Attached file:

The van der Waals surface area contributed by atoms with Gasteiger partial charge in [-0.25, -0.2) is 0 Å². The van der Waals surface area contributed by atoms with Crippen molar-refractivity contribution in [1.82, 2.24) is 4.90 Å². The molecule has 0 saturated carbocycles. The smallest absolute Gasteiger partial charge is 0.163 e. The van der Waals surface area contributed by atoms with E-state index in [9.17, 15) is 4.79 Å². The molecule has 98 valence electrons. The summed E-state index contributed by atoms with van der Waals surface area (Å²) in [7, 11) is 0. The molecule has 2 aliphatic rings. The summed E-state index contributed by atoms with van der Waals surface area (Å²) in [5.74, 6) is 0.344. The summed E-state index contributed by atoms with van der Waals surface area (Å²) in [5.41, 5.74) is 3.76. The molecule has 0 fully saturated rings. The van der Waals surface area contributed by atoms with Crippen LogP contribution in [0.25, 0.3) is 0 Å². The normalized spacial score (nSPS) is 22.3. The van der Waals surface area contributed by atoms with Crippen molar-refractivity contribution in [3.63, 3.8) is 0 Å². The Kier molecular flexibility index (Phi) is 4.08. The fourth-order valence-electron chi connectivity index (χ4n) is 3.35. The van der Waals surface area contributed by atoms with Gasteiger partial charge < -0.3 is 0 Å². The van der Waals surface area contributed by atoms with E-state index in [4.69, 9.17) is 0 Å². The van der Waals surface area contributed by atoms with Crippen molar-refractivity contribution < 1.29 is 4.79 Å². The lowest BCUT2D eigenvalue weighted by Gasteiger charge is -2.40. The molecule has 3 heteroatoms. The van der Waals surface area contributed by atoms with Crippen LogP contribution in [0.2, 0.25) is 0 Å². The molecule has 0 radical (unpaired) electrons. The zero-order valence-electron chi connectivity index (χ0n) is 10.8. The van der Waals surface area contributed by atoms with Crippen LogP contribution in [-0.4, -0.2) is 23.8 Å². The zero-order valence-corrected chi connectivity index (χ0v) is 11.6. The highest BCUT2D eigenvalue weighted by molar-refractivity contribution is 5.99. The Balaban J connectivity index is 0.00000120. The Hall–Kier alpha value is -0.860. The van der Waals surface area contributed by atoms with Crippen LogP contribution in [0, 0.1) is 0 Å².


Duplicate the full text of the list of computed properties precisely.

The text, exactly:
The van der Waals surface area contributed by atoms with Gasteiger partial charge in [-0.25, -0.2) is 0 Å². The van der Waals surface area contributed by atoms with Crippen molar-refractivity contribution in [1.82, 2.24) is 4.90 Å². The molecule has 0 saturated carbocycles. The smallest absolute Gasteiger partial charge is 0.163 e. The van der Waals surface area contributed by atoms with E-state index in [9.17, 15) is 4.79 Å². The molecule has 98 valence electrons. The summed E-state index contributed by atoms with van der Waals surface area (Å²) in [7, 11) is 0. The molecule has 2 aliphatic rings. The summed E-state index contributed by atoms with van der Waals surface area (Å²) in [5.74, 6) is 0.344. The summed E-state index contributed by atoms with van der Waals surface area (Å²) in [5.41, 5.74) is 3.76. The molecule has 0 fully saturated rings. The van der Waals surface area contributed by atoms with Crippen LogP contribution in [0.25, 0.3) is 0 Å². The normalized spacial score (nSPS) is 22.3. The van der Waals surface area contributed by atoms with Crippen molar-refractivity contribution in [3.63, 3.8) is 0 Å². The Kier molecular flexibility index (Phi) is 4.08. The fourth-order valence-electron chi connectivity index (χ4n) is 3.35. The van der Waals surface area contributed by atoms with Gasteiger partial charge < -0.3 is 0 Å². The van der Waals surface area contributed by atoms with E-state index in [4.69, 9.17) is 0 Å². The van der Waals surface area contributed by atoms with Crippen molar-refractivity contribution < 1.29 is 4.79 Å². The lowest BCUT2D eigenvalue weighted by Gasteiger charge is -2.40. The molecule has 3 heteroatoms. The van der Waals surface area contributed by atoms with Crippen LogP contribution in [0.2, 0.25) is 0 Å². The molecule has 0 radical (unpaired) electrons. The zero-order valence-electron chi connectivity index (χ0n) is 10.8. The van der Waals surface area contributed by atoms with Crippen LogP contribution in [-0.4, -0.2) is 23.8 Å². The zero-order valence-corrected chi connectivity index (χ0v) is 11.6. The highest BCUT2D eigenvalue weighted by molar-refractivity contribution is 5.99. The Balaban J connectivity index is 0.00000120. The Hall–Kier alpha value is -0.860. The van der Waals surface area contributed by atoms with Crippen LogP contribution in [0, 0.1) is 0 Å².